In my last two postings (Walt Disney, Jimi Hendrix, America, Popular Culture and the World and Countries and World Culture; a look at Russia, the U.S., the U.K. and China) I have reviewed the fascinating lists of global culture shapers created by the Pantheon website from the M.I.T. Media Lab. Any list that contains Che Guevera and Walt Disney has to make you stop and think. But what should we think?
What struck me as I reviewed the lists was the sheer power of intellectual property in shaping the world of play. Yes, China manufactures 86 percent of the world’s toys but it is the U.S. creative machine, largely based in Los Angeles and New York that develops the movies, cartoons, television shows, books, comic books and art that influences what we make and what we sell. If not for companies like The Walt Disney Company, the play industry would be far smaller and poorer and China would be making something else.
But who are these people who so shape the way we play? As you may have noted in reviewing the lists, we live in a world shaped by men and some women who came of age during the depression and World War II. If they don’t seem relevant, it is because they are so entrenched that they have shaped the way we instinctively think and do business.
Walt Disney, born 113 years ago, has certainly had the biggest impact on the play industry through not just via the cartoon empire he launched but through the infrastructure he created. He not only popularized and commercialized cartoons he also almost single handedly created the modern licensing industry. And if you think that transmedia is brand new, again look to Walt Disney with his theme parks, movies, comic books and toys. In essence, he created the template for modern, popular culture production and in doing so shaped the world within all of us in the play industry work…and yes play.
But what can we learn from all of this? Here are a few thoughts:
1. Pay attention to outliers
Elvis Presley, Jimi Hendrix and Bob Dylan were considered troublemakers when they first hit the stage. What they really were were early movers in a generational, cultural sea change. Who are today’s outliers? Hmmmmmm, they are no longer so easy to spot. Maybe it’s because today’s outlier is an insider. What exactly constitutes an outlier in the 21st century? I would be interested in hearing your thoughts?
2. Freedom breeds tolerance and tolerance incubates creativity.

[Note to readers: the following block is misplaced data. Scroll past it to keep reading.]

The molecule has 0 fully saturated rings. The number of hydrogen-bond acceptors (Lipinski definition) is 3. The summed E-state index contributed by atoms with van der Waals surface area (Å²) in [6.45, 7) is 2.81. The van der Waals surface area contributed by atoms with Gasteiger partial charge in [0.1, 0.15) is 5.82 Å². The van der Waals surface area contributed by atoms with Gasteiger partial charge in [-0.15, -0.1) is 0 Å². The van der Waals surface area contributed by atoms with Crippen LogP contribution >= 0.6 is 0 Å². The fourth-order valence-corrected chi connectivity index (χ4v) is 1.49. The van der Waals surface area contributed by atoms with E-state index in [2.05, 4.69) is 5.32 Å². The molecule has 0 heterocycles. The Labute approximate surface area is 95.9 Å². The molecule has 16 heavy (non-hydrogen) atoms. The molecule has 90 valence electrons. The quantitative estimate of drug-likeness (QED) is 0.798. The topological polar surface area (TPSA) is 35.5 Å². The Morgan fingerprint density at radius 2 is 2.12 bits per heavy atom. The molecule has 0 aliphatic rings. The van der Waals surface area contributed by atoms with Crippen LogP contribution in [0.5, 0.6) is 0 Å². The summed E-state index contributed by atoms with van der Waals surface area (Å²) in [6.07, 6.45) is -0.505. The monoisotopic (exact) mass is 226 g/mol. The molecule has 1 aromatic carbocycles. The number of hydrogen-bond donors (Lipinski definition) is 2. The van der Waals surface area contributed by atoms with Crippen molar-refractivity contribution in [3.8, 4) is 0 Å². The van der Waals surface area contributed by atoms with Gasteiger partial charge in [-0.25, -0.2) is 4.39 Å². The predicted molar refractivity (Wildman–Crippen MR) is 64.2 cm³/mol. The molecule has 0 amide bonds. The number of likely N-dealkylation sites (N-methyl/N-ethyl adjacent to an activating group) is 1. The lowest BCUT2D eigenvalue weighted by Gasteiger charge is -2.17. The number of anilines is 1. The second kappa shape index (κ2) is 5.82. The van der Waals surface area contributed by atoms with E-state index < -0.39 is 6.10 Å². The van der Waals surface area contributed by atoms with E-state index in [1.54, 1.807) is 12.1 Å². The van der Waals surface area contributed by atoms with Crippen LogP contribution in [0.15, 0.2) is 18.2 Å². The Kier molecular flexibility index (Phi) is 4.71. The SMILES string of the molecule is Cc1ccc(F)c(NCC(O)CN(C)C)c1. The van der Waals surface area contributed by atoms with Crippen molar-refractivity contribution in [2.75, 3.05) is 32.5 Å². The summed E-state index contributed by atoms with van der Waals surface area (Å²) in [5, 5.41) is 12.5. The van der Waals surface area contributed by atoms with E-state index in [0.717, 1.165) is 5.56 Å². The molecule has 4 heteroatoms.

When we speak of the power of a free internet and freedom of expression it is more than words. These lists prove that. It is no accident that some of the lists are populated by crazy, creative types and others are filled with politicians. It is those creative types that when set free, not only entertain but set in motion forces that create jobs, equity and wealth.
3. Who will be the cultural influencers of the 21st century?
It made me think about whom future generations will point back to as shapers of their world. It is hard not to single out Steve Jobs for not only creating new platforms for play and entertainment but for doing so with an eye towards elegant design. More than likely, it’s also some kid, currently in grade school, driving his or her parents and teachers crazy, who in twenty years will rock our world. Whoever they are; it is my bet that they will have a good chance of being female and of color.
4. Popular culture and economics
Let’s face it, it would be great if America exported high culture…but for whatever reason it doesn’t. America is too much about commerce to create cultural products that are strictly designed to enlighten. America is, at least at this time in its history, an exporter of pop culture with all of its economic significance. America is not just exporting cartoons and music; it is creating wealth through art, music, cinema and play.
5 The importance of Intellectual property protection
Because popular culture is an economic engine, it only thrives if there are strong intellectual property protections in place. It is the assurance that what you create belongs to you and cannot be taken away or stolen without due process that creates the environment in which cultural expression flourishes.
6 Play is important
I think for me, the bottom line was that what all of us in the play industry do is important. We influence not just the world but the future. Although adults love to play, it is children, all over the world, whose lives are most shaped by how they play and with what they play. What we do has a delayed impact on the world as those children who grow up on Fraggle Rock, Sponge Bob or, Sophia becomes something different than we are.
7 The power of exporting culture
If a society does not inspire home grown, bottoms up culture, citizens of that society will import it from elsewhere. The U.S. would not be exporting pop culture if there were not people all over the world longing to laugh, cry, think and play. When you import a culture, how you see the world begins to change. That is the power of being a cultural exporter.
What are your thoughts?